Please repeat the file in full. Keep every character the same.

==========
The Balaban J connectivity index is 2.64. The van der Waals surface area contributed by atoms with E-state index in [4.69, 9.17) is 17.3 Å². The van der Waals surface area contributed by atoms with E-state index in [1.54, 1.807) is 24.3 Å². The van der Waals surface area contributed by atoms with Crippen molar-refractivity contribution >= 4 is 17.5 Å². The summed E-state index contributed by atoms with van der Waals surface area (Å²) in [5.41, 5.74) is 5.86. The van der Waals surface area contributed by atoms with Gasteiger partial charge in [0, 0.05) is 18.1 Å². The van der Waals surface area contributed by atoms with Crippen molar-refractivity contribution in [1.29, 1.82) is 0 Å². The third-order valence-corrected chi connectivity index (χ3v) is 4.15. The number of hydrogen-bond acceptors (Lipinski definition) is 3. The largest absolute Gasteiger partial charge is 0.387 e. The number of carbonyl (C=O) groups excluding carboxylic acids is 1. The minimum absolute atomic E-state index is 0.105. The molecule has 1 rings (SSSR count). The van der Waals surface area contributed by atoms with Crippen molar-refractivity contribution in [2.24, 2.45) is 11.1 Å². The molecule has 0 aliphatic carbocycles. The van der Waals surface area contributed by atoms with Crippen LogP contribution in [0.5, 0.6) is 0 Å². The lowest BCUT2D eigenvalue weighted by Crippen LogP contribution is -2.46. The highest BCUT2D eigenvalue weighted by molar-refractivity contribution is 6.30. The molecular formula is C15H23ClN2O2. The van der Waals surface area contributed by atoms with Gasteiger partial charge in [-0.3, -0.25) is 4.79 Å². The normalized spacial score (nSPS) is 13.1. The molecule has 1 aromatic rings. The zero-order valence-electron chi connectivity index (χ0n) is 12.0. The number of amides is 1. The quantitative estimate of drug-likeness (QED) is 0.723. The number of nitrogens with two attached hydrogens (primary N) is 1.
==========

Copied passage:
The Balaban J connectivity index is 2.64. The van der Waals surface area contributed by atoms with E-state index in [4.69, 9.17) is 17.3 Å². The van der Waals surface area contributed by atoms with E-state index in [1.54, 1.807) is 24.3 Å². The van der Waals surface area contributed by atoms with Crippen molar-refractivity contribution >= 4 is 17.5 Å². The summed E-state index contributed by atoms with van der Waals surface area (Å²) in [5.41, 5.74) is 5.86. The van der Waals surface area contributed by atoms with Gasteiger partial charge in [0, 0.05) is 18.1 Å². The van der Waals surface area contributed by atoms with Crippen molar-refractivity contribution in [1.29, 1.82) is 0 Å². The third-order valence-corrected chi connectivity index (χ3v) is 4.15. The number of hydrogen-bond acceptors (Lipinski definition) is 3. The largest absolute Gasteiger partial charge is 0.387 e. The number of carbonyl (C=O) groups excluding carboxylic acids is 1. The minimum absolute atomic E-state index is 0.105. The molecule has 1 rings (SSSR count). The van der Waals surface area contributed by atoms with Crippen molar-refractivity contribution in [2.24, 2.45) is 11.1 Å². The molecule has 0 aliphatic carbocycles. The van der Waals surface area contributed by atoms with Crippen LogP contribution in [0.5, 0.6) is 0 Å². The lowest BCUT2D eigenvalue weighted by Crippen LogP contribution is -2.46. The highest BCUT2D eigenvalue weighted by molar-refractivity contribution is 6.30. The molecular formula is C15H23ClN2O2. The van der Waals surface area contributed by atoms with Gasteiger partial charge in [-0.3, -0.25) is 4.79 Å². The normalized spacial score (nSPS) is 13.1. The molecule has 1 aromatic rings. The zero-order valence-electron chi connectivity index (χ0n) is 12.0. The number of amides is 1. The quantitative estimate of drug-likeness (QED) is 0.723. The number of nitrogens with two attached hydrogens (primary N) is 1.